The Time is Now

Imagine this:
You spend $150 per week on care for yourself. This “care” is advertised as supposedly preparing you for a future career, exercising your mind and body.
What you end up getting is several hours a day with a group of others like yourself, all being cared for by someone who doesn’t understand the best ways to teach you and isn’t clear on exactly what you should be able to do.
Would you demand a refund by the end of the week?
My guess is yes. And yet, for roughly 40% of our children under the age of five in Alabama, this is their reality. Child care in the United States is too often seen as glorified babysitting. Programs advertise using a curriculum and offering activities, but, more often than not, children are simply allowed to do as they please (within reason…most of the time). Our “standards” are not where they should be; they don’t look out for our children’s best interests.
Why, you ask? Easy: our society doesn’t put enough emphasis on the importance of the earliest years. We worry about our children once they get to the public school system, but pass over them until then.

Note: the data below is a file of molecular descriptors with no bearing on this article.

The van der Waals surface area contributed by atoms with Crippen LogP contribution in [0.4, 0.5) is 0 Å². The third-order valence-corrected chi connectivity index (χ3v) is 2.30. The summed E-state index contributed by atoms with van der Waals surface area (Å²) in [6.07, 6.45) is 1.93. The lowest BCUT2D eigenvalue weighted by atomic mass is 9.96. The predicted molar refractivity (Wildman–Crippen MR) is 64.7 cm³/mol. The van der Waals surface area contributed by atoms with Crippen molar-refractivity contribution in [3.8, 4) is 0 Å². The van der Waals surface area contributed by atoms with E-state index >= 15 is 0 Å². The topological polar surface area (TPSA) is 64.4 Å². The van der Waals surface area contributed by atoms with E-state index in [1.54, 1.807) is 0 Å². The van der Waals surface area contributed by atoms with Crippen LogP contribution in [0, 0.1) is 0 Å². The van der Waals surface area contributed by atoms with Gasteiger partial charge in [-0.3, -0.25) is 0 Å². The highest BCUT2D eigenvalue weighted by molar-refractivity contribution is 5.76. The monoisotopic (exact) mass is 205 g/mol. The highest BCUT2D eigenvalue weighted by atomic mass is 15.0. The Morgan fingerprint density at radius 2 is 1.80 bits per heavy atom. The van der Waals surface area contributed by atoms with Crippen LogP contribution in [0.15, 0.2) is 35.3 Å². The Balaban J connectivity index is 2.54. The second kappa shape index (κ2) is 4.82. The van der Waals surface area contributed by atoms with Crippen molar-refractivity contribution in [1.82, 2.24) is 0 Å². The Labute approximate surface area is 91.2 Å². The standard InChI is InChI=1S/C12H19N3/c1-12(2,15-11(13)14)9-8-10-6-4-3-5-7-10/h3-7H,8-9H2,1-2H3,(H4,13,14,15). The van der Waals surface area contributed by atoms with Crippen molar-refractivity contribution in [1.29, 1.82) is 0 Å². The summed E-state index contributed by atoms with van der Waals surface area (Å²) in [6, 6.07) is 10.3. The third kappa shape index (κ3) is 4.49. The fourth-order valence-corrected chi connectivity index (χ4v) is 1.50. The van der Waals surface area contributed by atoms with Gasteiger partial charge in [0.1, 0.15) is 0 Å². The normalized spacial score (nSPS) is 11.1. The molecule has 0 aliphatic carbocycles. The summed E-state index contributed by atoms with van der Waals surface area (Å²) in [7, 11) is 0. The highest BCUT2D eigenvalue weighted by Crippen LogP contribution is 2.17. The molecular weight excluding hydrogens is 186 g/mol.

It’s hard to turn on any media source without hearing or seeing the latest “hot topic” these days, mainly gun control. Society is crying out for the right and responsibility to protect our children, but what about their right to a solid educational foundation? Where are those supporters?
Social change doesn’t happen with silence and passivity.
The time has come, dear friends, to start getting angry at the injustice of early childhood education and our young children; after all, these will be our leaders and lawmakers soon enough. Shouldn’t we want them to have the best start?
Learn more about what Childcare Resources does to assist local early childhood teachers, families, the community, and what you can do to help!
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It’s the Day Before the Ball!

The land of Fairy Tales is in a frenzy today; everyone is busy taking care of last minute details for the Fairy Tale Ball.  Fairies are polishing their wings; princesses are inspecting their dresses; superheroes are testing their powers; and wizards are perfecting their spells.